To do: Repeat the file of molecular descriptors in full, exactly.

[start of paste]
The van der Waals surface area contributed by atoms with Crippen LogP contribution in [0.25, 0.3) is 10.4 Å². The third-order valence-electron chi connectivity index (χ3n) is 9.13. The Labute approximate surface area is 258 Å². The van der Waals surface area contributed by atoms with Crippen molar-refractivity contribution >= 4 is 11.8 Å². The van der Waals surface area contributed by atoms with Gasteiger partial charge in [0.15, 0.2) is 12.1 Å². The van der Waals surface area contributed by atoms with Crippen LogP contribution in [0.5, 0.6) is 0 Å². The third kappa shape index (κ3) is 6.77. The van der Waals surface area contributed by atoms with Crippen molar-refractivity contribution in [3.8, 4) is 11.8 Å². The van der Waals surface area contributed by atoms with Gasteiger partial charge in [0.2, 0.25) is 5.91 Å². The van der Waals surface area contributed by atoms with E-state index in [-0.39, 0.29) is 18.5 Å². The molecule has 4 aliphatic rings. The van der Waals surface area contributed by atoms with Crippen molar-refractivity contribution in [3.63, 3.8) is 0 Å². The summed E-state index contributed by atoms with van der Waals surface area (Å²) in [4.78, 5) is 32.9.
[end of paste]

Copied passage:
The van der Waals surface area contributed by atoms with Crippen LogP contribution in [0.25, 0.3) is 10.4 Å². The third-order valence-electron chi connectivity index (χ3n) is 9.13. The Labute approximate surface area is 258 Å². The van der Waals surface area contributed by atoms with Crippen molar-refractivity contribution >= 4 is 11.8 Å². The van der Waals surface area contributed by atoms with Gasteiger partial charge in [0.15, 0.2) is 12.1 Å². The van der Waals surface area contributed by atoms with Crippen LogP contribution in [0.5, 0.6) is 0 Å². The third kappa shape index (κ3) is 6.77. The van der Waals surface area contributed by atoms with Crippen molar-refractivity contribution in [3.8, 4) is 11.8 Å². The van der Waals surface area contributed by atoms with Gasteiger partial charge in [0.2, 0.25) is 5.91 Å². The van der Waals surface area contributed by atoms with E-state index in [-0.39, 0.29) is 18.5 Å². The molecule has 4 aliphatic rings. The van der Waals surface area contributed by atoms with Crippen molar-refractivity contribution in [3.63, 3.8) is 0 Å². The summed E-state index contributed by atoms with van der Waals surface area (Å²) in [4.78, 5) is 32.9.